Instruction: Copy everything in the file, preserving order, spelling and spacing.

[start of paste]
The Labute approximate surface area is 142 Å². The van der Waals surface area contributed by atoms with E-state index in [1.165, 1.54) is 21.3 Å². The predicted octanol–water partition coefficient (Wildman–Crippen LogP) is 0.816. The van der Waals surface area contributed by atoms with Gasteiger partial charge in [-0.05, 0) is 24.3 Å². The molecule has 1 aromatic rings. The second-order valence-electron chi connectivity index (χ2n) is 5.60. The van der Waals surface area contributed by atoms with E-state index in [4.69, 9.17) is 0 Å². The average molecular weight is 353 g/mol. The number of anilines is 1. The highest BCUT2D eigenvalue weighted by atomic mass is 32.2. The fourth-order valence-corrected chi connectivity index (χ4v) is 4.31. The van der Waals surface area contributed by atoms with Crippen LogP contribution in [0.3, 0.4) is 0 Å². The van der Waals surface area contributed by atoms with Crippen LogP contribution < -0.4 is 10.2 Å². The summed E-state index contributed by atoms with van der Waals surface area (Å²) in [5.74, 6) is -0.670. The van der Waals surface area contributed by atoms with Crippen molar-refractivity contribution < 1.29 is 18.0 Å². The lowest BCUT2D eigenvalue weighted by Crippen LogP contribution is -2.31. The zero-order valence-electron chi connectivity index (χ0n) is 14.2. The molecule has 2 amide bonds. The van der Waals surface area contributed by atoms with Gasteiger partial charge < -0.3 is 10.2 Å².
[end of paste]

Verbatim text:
The Labute approximate surface area is 142 Å². The van der Waals surface area contributed by atoms with E-state index in [1.165, 1.54) is 21.3 Å². The predicted octanol–water partition coefficient (Wildman–Crippen LogP) is 0.816. The van der Waals surface area contributed by atoms with Gasteiger partial charge in [-0.05, 0) is 24.3 Å². The molecule has 1 aromatic rings. The second-order valence-electron chi connectivity index (χ2n) is 5.60. The van der Waals surface area contributed by atoms with E-state index in [4.69, 9.17) is 0 Å². The average molecular weight is 353 g/mol. The number of anilines is 1. The highest BCUT2D eigenvalue weighted by atomic mass is 32.2. The fourth-order valence-corrected chi connectivity index (χ4v) is 4.31. The van der Waals surface area contributed by atoms with Crippen LogP contribution in [0.3, 0.4) is 0 Å². The van der Waals surface area contributed by atoms with Crippen LogP contribution < -0.4 is 10.2 Å². The summed E-state index contributed by atoms with van der Waals surface area (Å²) in [5.74, 6) is -0.670. The van der Waals surface area contributed by atoms with Crippen molar-refractivity contribution < 1.29 is 18.0 Å². The lowest BCUT2D eigenvalue weighted by Crippen LogP contribution is -2.31. The zero-order valence-electron chi connectivity index (χ0n) is 14.2. The molecule has 2 amide bonds. The van der Waals surface area contributed by atoms with Gasteiger partial charge < -0.3 is 10.2 Å².